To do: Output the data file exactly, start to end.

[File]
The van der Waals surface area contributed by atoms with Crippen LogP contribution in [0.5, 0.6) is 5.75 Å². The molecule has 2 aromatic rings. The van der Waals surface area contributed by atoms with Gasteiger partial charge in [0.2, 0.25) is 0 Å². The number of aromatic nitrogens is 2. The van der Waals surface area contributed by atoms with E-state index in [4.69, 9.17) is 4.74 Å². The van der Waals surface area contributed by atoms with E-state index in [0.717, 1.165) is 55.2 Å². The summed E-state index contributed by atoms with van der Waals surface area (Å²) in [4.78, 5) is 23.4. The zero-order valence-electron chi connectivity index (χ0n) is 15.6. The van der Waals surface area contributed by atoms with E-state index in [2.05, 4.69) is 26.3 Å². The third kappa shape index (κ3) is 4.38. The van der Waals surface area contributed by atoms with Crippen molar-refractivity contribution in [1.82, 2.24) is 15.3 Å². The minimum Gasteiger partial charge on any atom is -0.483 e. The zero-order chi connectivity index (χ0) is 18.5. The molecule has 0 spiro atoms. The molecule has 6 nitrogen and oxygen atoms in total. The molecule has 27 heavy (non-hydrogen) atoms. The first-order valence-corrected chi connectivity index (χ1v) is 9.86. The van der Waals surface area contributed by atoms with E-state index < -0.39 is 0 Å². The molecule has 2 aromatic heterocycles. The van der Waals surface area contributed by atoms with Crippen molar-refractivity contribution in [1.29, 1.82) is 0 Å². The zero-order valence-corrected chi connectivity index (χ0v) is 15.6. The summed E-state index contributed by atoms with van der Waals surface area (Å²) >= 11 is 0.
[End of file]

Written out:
The van der Waals surface area contributed by atoms with Crippen LogP contribution in [0.5, 0.6) is 5.75 Å². The molecule has 2 aromatic rings. The van der Waals surface area contributed by atoms with Gasteiger partial charge in [0.2, 0.25) is 0 Å². The number of aromatic nitrogens is 2. The van der Waals surface area contributed by atoms with E-state index in [4.69, 9.17) is 4.74 Å². The van der Waals surface area contributed by atoms with E-state index in [0.717, 1.165) is 55.2 Å². The summed E-state index contributed by atoms with van der Waals surface area (Å²) in [4.78, 5) is 23.4. The zero-order valence-electron chi connectivity index (χ0n) is 15.6. The van der Waals surface area contributed by atoms with E-state index in [2.05, 4.69) is 26.3 Å². The third kappa shape index (κ3) is 4.38. The van der Waals surface area contributed by atoms with Crippen molar-refractivity contribution in [1.82, 2.24) is 15.3 Å². The minimum Gasteiger partial charge on any atom is -0.483 e. The zero-order chi connectivity index (χ0) is 18.5. The molecule has 0 spiro atoms. The molecule has 6 nitrogen and oxygen atoms in total. The molecule has 27 heavy (non-hydrogen) atoms. The first-order valence-corrected chi connectivity index (χ1v) is 9.86. The van der Waals surface area contributed by atoms with E-state index < -0.39 is 0 Å². The molecule has 2 aromatic heterocycles. The van der Waals surface area contributed by atoms with Crippen molar-refractivity contribution in [1.29, 1.82) is 0 Å². The zero-order valence-corrected chi connectivity index (χ0v) is 15.6. The summed E-state index contributed by atoms with van der Waals surface area (Å²) >= 11 is 0.